In other words, he refuses to sell off land in order to pay back their immediate debt which indicates, at least for now, he is either trying to calm the angry investors and/or believes in the long term viability of the company.

The type of debt structure is also dissimilar as Evergrande owes financial institutions, while during the 2008-2009 financial crisis regular people owed the majority of the debt.

Another major difference is the early governmental response. Unlike the 2008 financial crisis where the government ratings agencies were paid off by the banks to give the CDO’s high marks on their underlying value, the Chinese government has taken a series of precautionary measure to protect against economic fallout. They have increased foreign exchange reserves and ordered evergrande to prioritize land developments. They have actually issued travel bans for certain executives in case they try to just dump their assets and leave the country.

Furthermore, China has prioritized the 3.8 million upstream and downstream jobs over the WMP investors, which is why many of the projects that were previously halted due to liquidity crunches have since restarted. It is because of strict and early government intervention that the fallout will likely to be softened. This is contrast with the 2008-9 financial crisis in the U.S. where the large stimulus given to the banks were primarily used to pay the executives large bonuses and write them off as business expenses.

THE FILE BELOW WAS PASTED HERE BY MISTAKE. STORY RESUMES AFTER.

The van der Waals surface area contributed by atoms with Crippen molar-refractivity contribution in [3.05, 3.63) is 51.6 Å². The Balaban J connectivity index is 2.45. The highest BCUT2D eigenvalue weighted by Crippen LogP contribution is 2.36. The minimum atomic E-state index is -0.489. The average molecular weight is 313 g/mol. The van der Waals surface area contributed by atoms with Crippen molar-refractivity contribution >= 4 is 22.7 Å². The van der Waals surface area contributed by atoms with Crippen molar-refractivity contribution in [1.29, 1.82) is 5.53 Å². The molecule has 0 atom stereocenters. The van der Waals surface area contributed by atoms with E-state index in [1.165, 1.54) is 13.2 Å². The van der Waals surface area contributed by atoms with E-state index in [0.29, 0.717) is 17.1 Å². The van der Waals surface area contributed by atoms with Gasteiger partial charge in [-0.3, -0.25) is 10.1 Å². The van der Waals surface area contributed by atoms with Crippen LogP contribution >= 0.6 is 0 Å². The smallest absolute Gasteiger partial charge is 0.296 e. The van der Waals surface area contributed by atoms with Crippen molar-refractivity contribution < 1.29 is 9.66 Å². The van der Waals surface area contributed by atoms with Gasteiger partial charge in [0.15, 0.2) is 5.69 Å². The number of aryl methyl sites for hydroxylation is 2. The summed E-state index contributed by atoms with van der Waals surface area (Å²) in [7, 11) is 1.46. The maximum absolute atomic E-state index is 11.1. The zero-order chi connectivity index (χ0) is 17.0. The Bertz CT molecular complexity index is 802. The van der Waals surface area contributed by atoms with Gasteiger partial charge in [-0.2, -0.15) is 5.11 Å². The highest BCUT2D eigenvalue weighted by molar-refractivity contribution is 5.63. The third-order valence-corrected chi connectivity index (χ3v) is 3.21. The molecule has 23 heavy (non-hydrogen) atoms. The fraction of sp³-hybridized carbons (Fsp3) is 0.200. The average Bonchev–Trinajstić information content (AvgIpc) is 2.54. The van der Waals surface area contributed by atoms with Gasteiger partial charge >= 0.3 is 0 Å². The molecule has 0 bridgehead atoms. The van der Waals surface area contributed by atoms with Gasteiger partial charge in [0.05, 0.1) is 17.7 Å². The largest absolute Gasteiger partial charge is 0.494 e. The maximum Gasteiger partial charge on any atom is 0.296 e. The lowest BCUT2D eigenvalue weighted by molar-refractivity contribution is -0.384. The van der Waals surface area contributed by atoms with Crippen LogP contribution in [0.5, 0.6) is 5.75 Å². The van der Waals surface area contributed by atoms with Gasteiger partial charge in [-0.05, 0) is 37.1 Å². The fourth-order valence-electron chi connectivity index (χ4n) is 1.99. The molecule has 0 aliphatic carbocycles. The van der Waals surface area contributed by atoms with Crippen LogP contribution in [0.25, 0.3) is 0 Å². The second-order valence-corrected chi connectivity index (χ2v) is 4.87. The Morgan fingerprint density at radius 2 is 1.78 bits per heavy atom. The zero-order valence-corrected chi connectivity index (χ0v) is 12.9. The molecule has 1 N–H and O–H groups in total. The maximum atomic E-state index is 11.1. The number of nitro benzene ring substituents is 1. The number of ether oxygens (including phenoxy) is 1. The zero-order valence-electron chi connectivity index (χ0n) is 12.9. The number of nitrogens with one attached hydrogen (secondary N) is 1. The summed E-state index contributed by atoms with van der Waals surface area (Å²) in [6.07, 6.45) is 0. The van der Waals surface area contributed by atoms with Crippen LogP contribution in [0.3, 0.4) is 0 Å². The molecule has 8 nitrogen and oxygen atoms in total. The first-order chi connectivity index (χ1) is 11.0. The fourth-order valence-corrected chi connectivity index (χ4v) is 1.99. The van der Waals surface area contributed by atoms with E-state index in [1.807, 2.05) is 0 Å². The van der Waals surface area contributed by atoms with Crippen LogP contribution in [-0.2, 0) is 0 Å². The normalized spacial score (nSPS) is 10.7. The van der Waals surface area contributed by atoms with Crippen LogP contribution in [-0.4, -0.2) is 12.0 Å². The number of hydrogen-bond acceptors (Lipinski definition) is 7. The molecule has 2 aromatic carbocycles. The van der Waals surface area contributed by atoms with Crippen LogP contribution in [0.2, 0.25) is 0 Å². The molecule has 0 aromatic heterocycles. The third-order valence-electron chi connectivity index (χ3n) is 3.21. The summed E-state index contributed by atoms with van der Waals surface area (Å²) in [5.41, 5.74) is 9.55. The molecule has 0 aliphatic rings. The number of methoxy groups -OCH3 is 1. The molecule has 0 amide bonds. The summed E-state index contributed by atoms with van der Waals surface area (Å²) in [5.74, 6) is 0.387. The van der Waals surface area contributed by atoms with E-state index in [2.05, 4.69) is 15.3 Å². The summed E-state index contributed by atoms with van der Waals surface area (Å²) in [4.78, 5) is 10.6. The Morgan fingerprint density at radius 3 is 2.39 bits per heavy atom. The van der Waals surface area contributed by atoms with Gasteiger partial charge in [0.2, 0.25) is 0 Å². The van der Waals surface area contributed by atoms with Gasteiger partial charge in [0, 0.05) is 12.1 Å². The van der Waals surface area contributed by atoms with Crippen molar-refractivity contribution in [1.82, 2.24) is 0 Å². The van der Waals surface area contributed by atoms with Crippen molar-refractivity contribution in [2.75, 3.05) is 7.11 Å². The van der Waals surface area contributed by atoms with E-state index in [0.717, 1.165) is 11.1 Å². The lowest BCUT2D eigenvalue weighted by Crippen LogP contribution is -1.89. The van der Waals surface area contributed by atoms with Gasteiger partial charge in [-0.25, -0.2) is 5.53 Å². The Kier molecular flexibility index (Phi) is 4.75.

The Chinese government has also indicated that it will not bail out the company but will only ensure that the least harm is done to the wider Chinese economy. In other words, they have have endeavored a series of long term measures in order to stopgap any potential fall out.

But perhaps, the biggest difference between the two and the reason why Evergrande is not going to be China’s ‘Lehman Brothers moment’ is because of the priority of it’s very different political system. Although China suffers from corruption, because it is not capitalist the bosses are not the titans of industries as much as they are the people. China's capitalists are not special citizens with the right to do whatever they see fit with virtually no consequences. The country regularly executes large numbers of billionaires for crimes like larceny, murder and organized crime.

The U.S. despite the apparent corruption has never executed anyone with significant wealth and status. Money can allow you to get away with crime because of the worship of capital in the U.S. whether it’s rape like with Brock Turner, or the systematic molestation of little kids like with Epstein.

Killing capitalists when they commit horrible crimes is an amazing deterrent from them exercising their power as though they were god’s and thus reminds them that they are human and can be humbled to our level at anytime.